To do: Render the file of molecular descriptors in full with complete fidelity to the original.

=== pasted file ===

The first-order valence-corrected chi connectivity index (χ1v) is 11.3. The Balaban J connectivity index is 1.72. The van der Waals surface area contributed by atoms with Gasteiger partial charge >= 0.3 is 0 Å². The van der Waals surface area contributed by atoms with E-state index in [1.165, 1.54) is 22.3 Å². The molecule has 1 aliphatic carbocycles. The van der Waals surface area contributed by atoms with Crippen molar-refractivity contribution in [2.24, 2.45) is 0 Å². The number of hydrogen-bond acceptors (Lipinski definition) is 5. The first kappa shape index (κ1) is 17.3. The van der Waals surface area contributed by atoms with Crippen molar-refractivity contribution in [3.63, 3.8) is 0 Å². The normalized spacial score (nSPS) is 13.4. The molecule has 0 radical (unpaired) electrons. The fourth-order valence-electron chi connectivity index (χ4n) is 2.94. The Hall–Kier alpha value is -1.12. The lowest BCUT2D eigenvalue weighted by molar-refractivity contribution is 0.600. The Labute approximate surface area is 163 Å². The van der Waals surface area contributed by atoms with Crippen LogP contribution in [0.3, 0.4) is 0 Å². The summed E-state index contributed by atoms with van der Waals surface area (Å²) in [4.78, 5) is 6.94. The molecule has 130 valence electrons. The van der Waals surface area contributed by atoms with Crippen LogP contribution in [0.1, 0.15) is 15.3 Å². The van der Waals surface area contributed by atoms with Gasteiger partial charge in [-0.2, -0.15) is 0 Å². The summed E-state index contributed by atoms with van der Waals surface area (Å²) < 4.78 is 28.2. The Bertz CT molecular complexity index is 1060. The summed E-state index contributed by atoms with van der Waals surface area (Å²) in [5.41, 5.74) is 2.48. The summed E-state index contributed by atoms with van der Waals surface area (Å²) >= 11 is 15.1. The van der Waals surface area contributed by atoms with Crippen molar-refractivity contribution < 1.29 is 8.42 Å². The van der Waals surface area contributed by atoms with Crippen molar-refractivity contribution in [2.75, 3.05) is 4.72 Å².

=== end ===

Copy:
The first-order valence-corrected chi connectivity index (χ1v) is 11.3. The Balaban J connectivity index is 1.72. The van der Waals surface area contributed by atoms with Gasteiger partial charge >= 0.3 is 0 Å². The van der Waals surface area contributed by atoms with E-state index in [1.165, 1.54) is 22.3 Å². The molecule has 1 aliphatic carbocycles. The van der Waals surface area contributed by atoms with Crippen molar-refractivity contribution in [2.24, 2.45) is 0 Å². The number of hydrogen-bond acceptors (Lipinski definition) is 5. The first kappa shape index (κ1) is 17.3. The van der Waals surface area contributed by atoms with Crippen molar-refractivity contribution in [3.63, 3.8) is 0 Å². The normalized spacial score (nSPS) is 13.4. The molecule has 0 radical (unpaired) electrons. The fourth-order valence-electron chi connectivity index (χ4n) is 2.94. The Hall–Kier alpha value is -1.12. The lowest BCUT2D eigenvalue weighted by molar-refractivity contribution is 0.600. The Labute approximate surface area is 163 Å². The van der Waals surface area contributed by atoms with Crippen LogP contribution in [0.3, 0.4) is 0 Å². The summed E-state index contributed by atoms with van der Waals surface area (Å²) in [4.78, 5) is 6.94. The molecule has 130 valence electrons. The van der Waals surface area contributed by atoms with Crippen LogP contribution in [0.1, 0.15) is 15.3 Å². The van der Waals surface area contributed by atoms with Gasteiger partial charge in [-0.2, -0.15) is 0 Å². The summed E-state index contributed by atoms with van der Waals surface area (Å²) < 4.78 is 28.2. The Bertz CT molecular complexity index is 1060. The summed E-state index contributed by atoms with van der Waals surface area (Å²) in [5.41, 5.74) is 2.48. The summed E-state index contributed by atoms with van der Waals surface area (Å²) >= 11 is 15.1. The van der Waals surface area contributed by atoms with Crippen molar-refractivity contribution < 1.29 is 8.42 Å². The van der Waals surface area contributed by atoms with Crippen molar-refractivity contribution in [2.75, 3.05) is 4.72 Å².